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The Discovery Of Milky Way's 'Dark Twin' Could Lead To A Detailed Study Of Dark Matter

First Posted: Aug 29, 2016 06:13 AM EDT
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The astronomers discovered a vast galaxy made up of entirely of dark matter, which they dubbed Dragonfly 44. This could unravel the mysteries of dark matter as the researchers could study them in detailed.

The Dragonfly 44 is the collection of stars lies about 330 million light-years from earth in a group of galaxies, which is known as Coma cluster. It is about the size of Milky way and comprises of about 1 billion stars, which is about 1 percent the numbers of stars in the galaxy. The Milky Way has about thousands of millions of stars and there are more millions of stars in the galaxies.

The study was printed in the Astrophysical Journal Letters. It was led by Pieter van Dokkum astronomer from Yale University and other colleagues. Van Dokkum said that very soon after its discovery, they realized this galaxy had to be more than meets the eye. He further said that it has so few stars that it would rapidly be ripped apart unless something was holding it together.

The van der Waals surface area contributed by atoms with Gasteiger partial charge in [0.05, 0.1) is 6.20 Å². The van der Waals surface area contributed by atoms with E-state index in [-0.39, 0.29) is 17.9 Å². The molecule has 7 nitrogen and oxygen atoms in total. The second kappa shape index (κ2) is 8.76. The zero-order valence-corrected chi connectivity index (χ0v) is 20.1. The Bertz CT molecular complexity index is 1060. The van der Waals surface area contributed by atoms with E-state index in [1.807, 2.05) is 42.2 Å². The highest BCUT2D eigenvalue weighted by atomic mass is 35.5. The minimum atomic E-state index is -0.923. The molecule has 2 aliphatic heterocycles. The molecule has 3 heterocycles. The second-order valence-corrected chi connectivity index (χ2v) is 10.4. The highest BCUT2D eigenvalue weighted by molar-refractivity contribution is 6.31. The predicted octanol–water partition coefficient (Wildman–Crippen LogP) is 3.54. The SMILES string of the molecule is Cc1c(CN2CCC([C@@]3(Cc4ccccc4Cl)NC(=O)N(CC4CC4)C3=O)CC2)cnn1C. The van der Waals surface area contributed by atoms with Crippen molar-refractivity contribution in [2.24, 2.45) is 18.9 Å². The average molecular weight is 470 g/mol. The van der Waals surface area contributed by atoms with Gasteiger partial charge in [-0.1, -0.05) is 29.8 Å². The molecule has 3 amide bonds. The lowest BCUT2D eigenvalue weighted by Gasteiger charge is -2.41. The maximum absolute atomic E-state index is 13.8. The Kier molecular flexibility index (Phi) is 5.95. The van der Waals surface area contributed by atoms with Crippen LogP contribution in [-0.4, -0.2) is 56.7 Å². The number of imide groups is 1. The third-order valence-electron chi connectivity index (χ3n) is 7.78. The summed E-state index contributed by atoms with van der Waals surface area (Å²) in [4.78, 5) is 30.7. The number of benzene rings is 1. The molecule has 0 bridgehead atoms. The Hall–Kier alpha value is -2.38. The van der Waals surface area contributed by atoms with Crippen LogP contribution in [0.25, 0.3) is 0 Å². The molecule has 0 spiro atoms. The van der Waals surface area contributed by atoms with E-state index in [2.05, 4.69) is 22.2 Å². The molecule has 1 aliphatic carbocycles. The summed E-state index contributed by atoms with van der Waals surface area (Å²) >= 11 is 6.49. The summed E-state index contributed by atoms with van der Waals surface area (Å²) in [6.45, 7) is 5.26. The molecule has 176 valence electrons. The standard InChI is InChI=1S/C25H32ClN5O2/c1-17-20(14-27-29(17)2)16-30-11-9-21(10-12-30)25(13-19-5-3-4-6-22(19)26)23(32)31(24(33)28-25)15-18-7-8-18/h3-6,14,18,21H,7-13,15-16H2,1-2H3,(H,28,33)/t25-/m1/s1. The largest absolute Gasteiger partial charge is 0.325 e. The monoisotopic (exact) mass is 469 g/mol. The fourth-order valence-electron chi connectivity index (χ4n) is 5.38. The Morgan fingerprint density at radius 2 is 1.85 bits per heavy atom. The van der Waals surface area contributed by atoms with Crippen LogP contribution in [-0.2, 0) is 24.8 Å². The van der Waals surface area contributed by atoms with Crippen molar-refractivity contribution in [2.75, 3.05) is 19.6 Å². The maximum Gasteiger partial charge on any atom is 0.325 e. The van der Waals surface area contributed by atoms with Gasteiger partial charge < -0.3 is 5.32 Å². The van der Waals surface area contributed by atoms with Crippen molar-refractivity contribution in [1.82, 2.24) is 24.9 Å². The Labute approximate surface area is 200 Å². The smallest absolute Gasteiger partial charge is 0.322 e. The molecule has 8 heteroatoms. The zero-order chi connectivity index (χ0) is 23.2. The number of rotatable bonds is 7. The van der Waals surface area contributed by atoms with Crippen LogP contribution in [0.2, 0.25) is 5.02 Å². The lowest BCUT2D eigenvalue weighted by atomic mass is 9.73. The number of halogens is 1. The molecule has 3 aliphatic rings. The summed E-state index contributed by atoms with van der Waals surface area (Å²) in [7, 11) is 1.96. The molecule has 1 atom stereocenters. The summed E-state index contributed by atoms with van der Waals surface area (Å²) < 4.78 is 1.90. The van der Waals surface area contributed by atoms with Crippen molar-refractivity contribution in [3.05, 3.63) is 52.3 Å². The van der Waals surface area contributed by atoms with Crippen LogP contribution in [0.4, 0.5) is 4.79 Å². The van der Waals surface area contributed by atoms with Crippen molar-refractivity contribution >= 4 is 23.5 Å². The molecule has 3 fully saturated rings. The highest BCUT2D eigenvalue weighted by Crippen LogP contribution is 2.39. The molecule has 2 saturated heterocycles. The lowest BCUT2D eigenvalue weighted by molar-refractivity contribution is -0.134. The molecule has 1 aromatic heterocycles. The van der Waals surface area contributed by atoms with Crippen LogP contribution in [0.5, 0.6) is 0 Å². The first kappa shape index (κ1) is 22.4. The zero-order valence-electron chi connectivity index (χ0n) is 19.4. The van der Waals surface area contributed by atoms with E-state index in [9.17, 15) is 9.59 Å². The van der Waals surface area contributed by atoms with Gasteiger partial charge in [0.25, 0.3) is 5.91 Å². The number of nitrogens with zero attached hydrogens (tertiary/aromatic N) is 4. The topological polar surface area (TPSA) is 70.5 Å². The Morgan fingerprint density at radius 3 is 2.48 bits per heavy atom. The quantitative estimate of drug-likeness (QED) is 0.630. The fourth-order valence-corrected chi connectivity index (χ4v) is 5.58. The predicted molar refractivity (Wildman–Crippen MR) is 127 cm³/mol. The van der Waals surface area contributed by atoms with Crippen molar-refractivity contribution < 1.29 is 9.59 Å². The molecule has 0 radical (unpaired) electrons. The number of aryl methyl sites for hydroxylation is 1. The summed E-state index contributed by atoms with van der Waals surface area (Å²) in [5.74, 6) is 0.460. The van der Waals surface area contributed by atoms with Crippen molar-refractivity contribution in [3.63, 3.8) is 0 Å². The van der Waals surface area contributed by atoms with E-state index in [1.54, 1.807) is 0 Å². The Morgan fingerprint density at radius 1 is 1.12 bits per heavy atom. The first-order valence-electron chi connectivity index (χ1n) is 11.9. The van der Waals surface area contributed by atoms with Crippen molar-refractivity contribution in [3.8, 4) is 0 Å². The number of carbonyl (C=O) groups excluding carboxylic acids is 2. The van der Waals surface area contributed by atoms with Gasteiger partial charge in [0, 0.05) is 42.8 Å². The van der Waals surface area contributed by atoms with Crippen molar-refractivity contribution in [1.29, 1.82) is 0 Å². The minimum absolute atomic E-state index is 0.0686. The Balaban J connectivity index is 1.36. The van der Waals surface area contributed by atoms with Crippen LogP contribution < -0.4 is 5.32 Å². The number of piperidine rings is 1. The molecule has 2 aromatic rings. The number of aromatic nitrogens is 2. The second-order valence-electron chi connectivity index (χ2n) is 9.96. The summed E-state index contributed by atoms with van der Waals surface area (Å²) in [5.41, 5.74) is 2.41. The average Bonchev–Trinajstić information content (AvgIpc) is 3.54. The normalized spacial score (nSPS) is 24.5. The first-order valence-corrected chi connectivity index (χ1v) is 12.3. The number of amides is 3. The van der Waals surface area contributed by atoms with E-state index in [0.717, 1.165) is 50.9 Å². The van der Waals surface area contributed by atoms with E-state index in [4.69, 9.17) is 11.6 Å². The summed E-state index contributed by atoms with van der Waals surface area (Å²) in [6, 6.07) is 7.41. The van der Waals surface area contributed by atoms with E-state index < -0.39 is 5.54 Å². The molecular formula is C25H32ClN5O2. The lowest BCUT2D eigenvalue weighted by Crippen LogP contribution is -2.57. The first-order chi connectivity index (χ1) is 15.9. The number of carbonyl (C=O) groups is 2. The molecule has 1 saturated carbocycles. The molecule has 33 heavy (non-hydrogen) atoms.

Dragonfly 44 is in the form of dark matter, which is an invisible substance that is believed to make up 85 percent of everything in the universe. Van Dokkum told the Huffington Post that they knew about other galaxies that are wholly dark matter, but those are tiny dwarf galaxies that are about a million times less massive than Dragonfly 44.

"It is an exciting discovery," said Jeremiah Ostriker, an astrophysicist at Columbia University. "It gives us a chance to study [dark matter] in detail - close-up."

According to Yale News, the astronomers identified the Dragonfly 44 with a telescope invented by van Dokkum and Roberto Abraham from University of Toronto, which is known as Dragonfly Telephoto Array. Dragonfly 44's mass is approximately 1 trillion times the mass of the Sun. This is similar to the mass of Milky Way. On the other hand, only one-hundredth of 1 percent of that is in the form of stars and "normal" matter. They said that the other 99.99 percent is in the form of dark matter. This means that Milky Way's dark twin is a vast amount of unseen mass.

Van Dokkum said that scientists have been searching for distinctive signal in dwarf dark galaxies. On the other hand, the signal would be much stronger in a big dark matter galaxy like Dragonfly 44. "The race is on to find massive dark galaxies are even closer to us than Dragonfly 44, so we can look for feeble signals that may reveal a dark matter particle."

 

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